I recently had the unfortunate privilege of serving two different organizations with disturbingly similar problems.

It was a privilege because I’m a helper by nature, and I derive satisfaction from supporting others in times of crisis. It was unfortunate because these critical incident responses stem from misfortune: A death in the workplace, a serious accident, an act of violence.

FEI supports victims and survivors when traumatic incidents overwhelm their ability to cope and interfere with how they perceive their workplace. While many of these events occur at the jobsite, many others occur outside of work. In some cases, they involve the shocking loss of a valued co-worker, which is devastating for the workforce and disruptive for business.

The first incident involved a workplace that had experienced the death of one of its long-term employees. They’d been involved in a minor car accident that had quickly escalated, with the other driver drawing a gun and using fatal force.

I met individually with some of the employee’s co-workers who were trying to process this senseless violence. Some cried. Many were angry. All had questions. A common theme among them was, why is it so easy for people to use a gun to take the life of an innocent person?

This is a complicated issue and it offers no easy answers. I mostly listened and helped those I met focus on what they could do to take care of themselves and their co-workers. But their questions, sadness and frustration stayed with me.

When I returned to my office later that day, I received a call from another organization that needed help and their request was distressingly similar: An employee had not returned to work because they, too, had been shot and killed over the weekend.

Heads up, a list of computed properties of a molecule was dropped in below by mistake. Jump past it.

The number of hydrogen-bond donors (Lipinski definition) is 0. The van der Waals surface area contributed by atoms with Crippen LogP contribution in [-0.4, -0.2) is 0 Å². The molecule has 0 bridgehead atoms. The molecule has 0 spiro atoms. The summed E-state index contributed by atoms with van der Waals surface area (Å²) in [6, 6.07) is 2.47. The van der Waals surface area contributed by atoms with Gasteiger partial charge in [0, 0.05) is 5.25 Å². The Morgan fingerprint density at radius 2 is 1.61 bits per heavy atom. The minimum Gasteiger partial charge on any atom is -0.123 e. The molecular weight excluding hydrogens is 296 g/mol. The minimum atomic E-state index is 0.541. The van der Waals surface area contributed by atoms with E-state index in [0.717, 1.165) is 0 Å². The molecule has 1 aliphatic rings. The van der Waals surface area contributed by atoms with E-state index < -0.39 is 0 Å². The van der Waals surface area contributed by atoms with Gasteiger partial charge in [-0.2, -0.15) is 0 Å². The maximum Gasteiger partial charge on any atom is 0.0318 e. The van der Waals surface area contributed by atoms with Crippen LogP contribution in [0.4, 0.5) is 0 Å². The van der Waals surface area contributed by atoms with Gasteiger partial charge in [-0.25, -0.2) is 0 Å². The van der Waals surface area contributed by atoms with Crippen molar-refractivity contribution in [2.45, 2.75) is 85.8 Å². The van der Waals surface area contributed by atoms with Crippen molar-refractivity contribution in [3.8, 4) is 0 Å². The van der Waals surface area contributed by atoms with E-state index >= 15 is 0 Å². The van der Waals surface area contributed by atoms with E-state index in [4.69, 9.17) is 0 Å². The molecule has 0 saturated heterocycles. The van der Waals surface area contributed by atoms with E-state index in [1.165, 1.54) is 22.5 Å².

Because this murder occurred out of state, I arranged for another counselor to support the employee’s co-workers. But as I was finalizing the request, I couldn’t help but wonder how many others throughout our nation would not be returning to work for this reason. It was a depressing and frustrating thought because our country’s gun violence is completely unnecessary.

Much has been said about the need for common-sense gun legislation and limited access to military-style weapons and ammunition, including from FEI’s own parent company the Alliance for Strong Families and Communities. I echo these goals. I would also like to point out the need to study gun violence as a public health and safety issue. Even though our country’s gun violence is regularly described as an epidemic—killing almost 40,000 Americans a year—no federal funding has been earmarked for public health research on how to stop it.

Most conflicts, especially those in the workplace, do not turn violent. But they can be a constant source of frustration and anger. One approach I use with the organizations I support is to promote the benefits of healthy conflict resolution. It’s based on good communication, listening and learning compassion, not just for our co-workers, but for everyone we encounter. If this approach could be more broadly applied, it might ease some of the anger and suffering that fuel this violent epidemic.

If or when I get more calls like this, I’ll be ready to help—and so will many others in positions like mine. But as I’m sure we’d all agree, we’d rather not have to.

If your organization is interested in learning more about conflict resolution training, contact us.